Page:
Internet Stocks -- When Is the Nijikai?

Back to Contents of Issue: July 2000

by Augie Tam

The first party for Japan's Internet stocks may be over. But now that we've all had some time to sober up, I'm looking forward to the post-party party (nijikai).

Many investors agree that the recent correction in tech stock prices globally was welcome. There is now a focus on quality and profitability, and the idea that Internet-related stocks are exempt from traditional valuation models is being more widely questioned.

Both Japanese and foreign investors have been eager to snap up anything dot-co-dot-jp, with the view that the world's second-largest economy is still in the Wild West days that the US Internet economy was in a few years ago. The fervor has also been fueled by the introduction of two new startup-friendly stock exchanges, the Tokyo Stock Exchange's Mothers (Market of High-Growth and Emerging Stocks) and Nasdaq Japan. The performance of some of the newly listed Internet-related stocks on Mothers, however, has been less than stellar. And as seen in the following table, almost all of the recent Internet IPOs in Japan are still sitting below their opening prices.

As an individual investor, it's likely that you did not have a chance to participate in the IPOs anyway. As is typically the case with Japanese IPOs, only a limited number of shares are made available, targeted at institutional investors and at institutional-level prices. But these stocks may become more affordable to retail investors as Japanese companies seek more liquidity by splitting stocks and lowering their minimum trading lot sizes. Other options for the individual include participating through the trading of American Depositary Receipts (ADRs), generally with more palatable lot sizes and prices than the underlying Japanese stocks, or indirectly through the holdings of Japan mutual funds. Investors of actively managed funds (as opposed to index funds) may want to pay mind to funds' holdings, as last year's high-flyers like Warburg Pincus' Japan funds have been this year's deadbeats due to major stakes in depreciated stocks like Softbank, Hikari Tsushin, and Sony.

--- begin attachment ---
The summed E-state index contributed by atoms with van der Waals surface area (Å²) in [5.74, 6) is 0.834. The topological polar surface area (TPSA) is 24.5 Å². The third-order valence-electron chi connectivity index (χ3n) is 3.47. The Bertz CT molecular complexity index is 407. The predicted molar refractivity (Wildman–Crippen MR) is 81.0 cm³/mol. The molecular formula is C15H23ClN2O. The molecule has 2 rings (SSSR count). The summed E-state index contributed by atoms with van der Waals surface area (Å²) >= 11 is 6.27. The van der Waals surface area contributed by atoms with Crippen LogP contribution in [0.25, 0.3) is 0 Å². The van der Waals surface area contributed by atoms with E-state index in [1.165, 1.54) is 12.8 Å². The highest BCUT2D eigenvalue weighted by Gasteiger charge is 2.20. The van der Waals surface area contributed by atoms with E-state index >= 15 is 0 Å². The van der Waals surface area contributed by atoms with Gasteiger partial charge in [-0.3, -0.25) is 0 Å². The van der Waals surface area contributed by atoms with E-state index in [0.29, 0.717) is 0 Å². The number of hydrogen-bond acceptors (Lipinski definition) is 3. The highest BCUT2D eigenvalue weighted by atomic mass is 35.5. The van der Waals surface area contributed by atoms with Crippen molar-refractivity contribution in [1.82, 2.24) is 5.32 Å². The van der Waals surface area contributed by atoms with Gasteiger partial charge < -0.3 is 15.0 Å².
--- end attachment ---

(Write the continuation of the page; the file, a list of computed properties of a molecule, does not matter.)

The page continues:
The supply of Internet plays in Japan is still limited not just in terms of the number of shares, but also in the number of companies, further putting a premium on share prices. As more players enter the public markets, we can expect a bit more selectivity. While we can still count the number of Internet-related stocks on two hands, let's take a look at some of them.

No other stock is more synonymous with Japan's Internet than software distributor and publisher Softbank Corp. (9984 or SFTBF), an investor in many Internet ventures, including Yahoo and Yahoo Japan, E*Trade Japan, and Morningstar Japan. Softbank president Masayoshi Son has expressly set the focus of his company on the Internet, seeking to create a vertical portfolio of e-commerce cross holdings, especially in the financial services arena. Also, as one of the founding partners of Nasdaq Japan, Softbank will remain a major force in shaping Japan's New Economy.

Following in the footsteps of Softbank is Hikari Tsushin (9435), a leading mobile phone agent and an Internet investment company. Accusations against president Yasumitsu Shigeta of dubious business practices and a surprise announcement of first-time operating losses caused Kabutocho (Tokyo financial district) to lose confidence in his management. While it has sold off many of its investments, Hikari is still sitting on a bundle of Internet investments from which a homerun could theoretically emerge. Hikari may still be a gamble as a Japan Internet play, but its battered share price may be attractive to optimistic bargain hunters.

Advertising-supported portal Yahoo Japan (4689) and Japan's best-known online shopping mall Rakuten (4755) are two Internet B-to-C pure plays. And, perhaps rare for pure-plays, they are both profitable companies. Yahoo Japan also has the claim-to-fame of being the first million-dollar Japanese stock, when its shares reached a record $100 million in late January. Rakuten derives the bulk of its income from fees charged to its tenants, with online advertising representing only 13 percent of revenues. Some investors have recently shifted their holdings away from Yahoo Japan and toward Rakuten.